June 21, 2022


Pro Tips

Pro Tips: Planning for Vacation

Pro Tips provided by Johanna Shaflucas M.S. Ed., BCBA, Clinical Coordinator of Behavioral Support; Gretchen Abdulla, Supervising Clinician-Behavior Support; and the Behavior Support team.

Warmer weather typically means vacation time for many families. Planning a vacation can be stressful, especially when parents have to consider the needs of a child with autism. Below are some tips to help make taking a trip with a child with autism smoother:

1. Preparing your child for vacation.

There’s a lot of planning that goes into a vacation, but preparing a child with autism for a change in their daily routine can be a daunting task. In the weeks leading up to the vacation, start showing your child a visual schedule of when you’ll be traveling, how you’ll travel, and pictures of where you’re staying. Use social stories to prepare your child for the activities they’ll do on vacation and what their surroundings will look like.

2. How to handle transportation.

If you are flying to your destination, your local airport may offer trial boarding for children with autism. This helps familiarize children with autism with the airport surroundings, security, and the boarding process prior to a trip. If you need additional services the day of travel, contact the airline a few days in advance to let them know what assistance you may require and any concerns you have.

If your family is driving, be sure to pack a special bag for the car with some of your child’s favorite items and snacks. Plan out stops so they can take a break if it’s a longer car ride. For other modes of transportation, research their accommodations for children with autism to see how they can best meet your family’s needs.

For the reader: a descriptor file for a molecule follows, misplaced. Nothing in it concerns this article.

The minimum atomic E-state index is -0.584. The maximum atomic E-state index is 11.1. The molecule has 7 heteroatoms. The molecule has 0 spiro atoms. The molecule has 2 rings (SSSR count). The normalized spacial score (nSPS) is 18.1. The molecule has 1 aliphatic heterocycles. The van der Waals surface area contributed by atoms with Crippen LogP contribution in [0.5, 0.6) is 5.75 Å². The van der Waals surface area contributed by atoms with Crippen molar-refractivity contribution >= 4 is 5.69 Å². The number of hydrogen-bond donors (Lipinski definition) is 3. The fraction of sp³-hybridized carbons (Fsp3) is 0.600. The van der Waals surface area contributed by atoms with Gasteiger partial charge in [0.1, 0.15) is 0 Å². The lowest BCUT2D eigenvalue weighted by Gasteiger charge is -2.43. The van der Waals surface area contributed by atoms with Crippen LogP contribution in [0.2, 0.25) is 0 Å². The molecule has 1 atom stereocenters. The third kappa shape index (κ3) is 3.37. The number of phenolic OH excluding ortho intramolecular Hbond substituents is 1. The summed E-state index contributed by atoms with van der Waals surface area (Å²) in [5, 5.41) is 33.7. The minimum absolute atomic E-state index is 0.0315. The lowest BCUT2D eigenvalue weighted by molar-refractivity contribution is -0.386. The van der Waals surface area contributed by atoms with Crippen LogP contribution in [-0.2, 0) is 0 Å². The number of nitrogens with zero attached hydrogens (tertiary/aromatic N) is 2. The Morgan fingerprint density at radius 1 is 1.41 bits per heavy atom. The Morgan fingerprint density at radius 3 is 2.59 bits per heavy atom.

3. Stick to a child’s normal bedtime routine.

It’s important to stick to the same bedtime routine even while on vacation. Children with autism often benefit from routine, so doing the same actions you do back home will help them wind down for the night and acclimate to their new surroundings. Having your child go to sleep at their normal bedtime will also prevent them from getting out of routine when you return home.

4. Find quiet areas and pack the necessities.

Once you arrive at your destination, identify areas that might serve as a quiet space if your child becomes overwhelmed. Many hotels and resorts offer accommodations, activities or quiet areas for children with autism. Call guest services before your trip to inquire about special accommodations and to let them know about your child’s needs.

Make sure to bring your child’s preferred toys and treats for travel and during your stay. If you’re going somewhere with a lot of noise, such as the beach or a theme park, bring noise reduction headphones in case your child needs them. Consider having a script in mind if your child becomes overwhelmed and engages in certain behaviors so you can let staff and others know your child has autism and this is how they respond.